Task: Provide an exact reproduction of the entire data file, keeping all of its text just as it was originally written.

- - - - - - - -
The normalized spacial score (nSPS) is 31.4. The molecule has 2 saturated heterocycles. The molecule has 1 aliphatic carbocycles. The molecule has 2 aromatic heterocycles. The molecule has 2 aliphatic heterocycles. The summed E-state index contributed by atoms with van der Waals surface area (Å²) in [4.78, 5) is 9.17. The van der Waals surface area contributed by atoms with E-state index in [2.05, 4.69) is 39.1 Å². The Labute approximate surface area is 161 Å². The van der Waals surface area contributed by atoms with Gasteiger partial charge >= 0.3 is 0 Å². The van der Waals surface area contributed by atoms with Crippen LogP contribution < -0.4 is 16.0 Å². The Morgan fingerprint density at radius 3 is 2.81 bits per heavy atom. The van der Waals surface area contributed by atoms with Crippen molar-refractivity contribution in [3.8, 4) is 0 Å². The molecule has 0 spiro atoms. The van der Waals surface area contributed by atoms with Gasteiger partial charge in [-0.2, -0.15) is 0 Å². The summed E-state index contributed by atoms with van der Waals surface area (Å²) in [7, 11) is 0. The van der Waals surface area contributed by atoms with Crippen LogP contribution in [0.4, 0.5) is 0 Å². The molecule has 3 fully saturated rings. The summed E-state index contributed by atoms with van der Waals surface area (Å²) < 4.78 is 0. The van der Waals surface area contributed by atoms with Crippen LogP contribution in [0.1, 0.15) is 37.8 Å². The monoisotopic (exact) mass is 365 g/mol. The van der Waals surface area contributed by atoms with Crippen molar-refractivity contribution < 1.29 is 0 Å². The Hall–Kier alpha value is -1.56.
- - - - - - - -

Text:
The normalized spacial score (nSPS) is 31.4. The molecule has 2 saturated heterocycles. The molecule has 1 aliphatic carbocycles. The molecule has 2 aromatic heterocycles. The molecule has 2 aliphatic heterocycles. The summed E-state index contributed by atoms with van der Waals surface area (Å²) in [4.78, 5) is 9.17. The van der Waals surface area contributed by atoms with E-state index in [2.05, 4.69) is 39.1 Å². The Labute approximate surface area is 161 Å². The van der Waals surface area contributed by atoms with Gasteiger partial charge >= 0.3 is 0 Å². The van der Waals surface area contributed by atoms with Crippen LogP contribution < -0.4 is 16.0 Å². The Morgan fingerprint density at radius 3 is 2.81 bits per heavy atom. The van der Waals surface area contributed by atoms with Crippen molar-refractivity contribution in [3.8, 4) is 0 Å². The molecule has 0 spiro atoms. The van der Waals surface area contributed by atoms with Gasteiger partial charge in [-0.2, -0.15) is 0 Å². The summed E-state index contributed by atoms with van der Waals surface area (Å²) in [7, 11) is 0. The van der Waals surface area contributed by atoms with Crippen LogP contribution in [0.4, 0.5) is 0 Å². The molecule has 3 fully saturated rings. The summed E-state index contributed by atoms with van der Waals surface area (Å²) < 4.78 is 0. The van der Waals surface area contributed by atoms with Crippen LogP contribution in [0.1, 0.15) is 37.8 Å². The monoisotopic (exact) mass is 365 g/mol. The van der Waals surface area contributed by atoms with Crippen molar-refractivity contribution < 1.29 is 0 Å². The Hall–Kier alpha value is -1.56.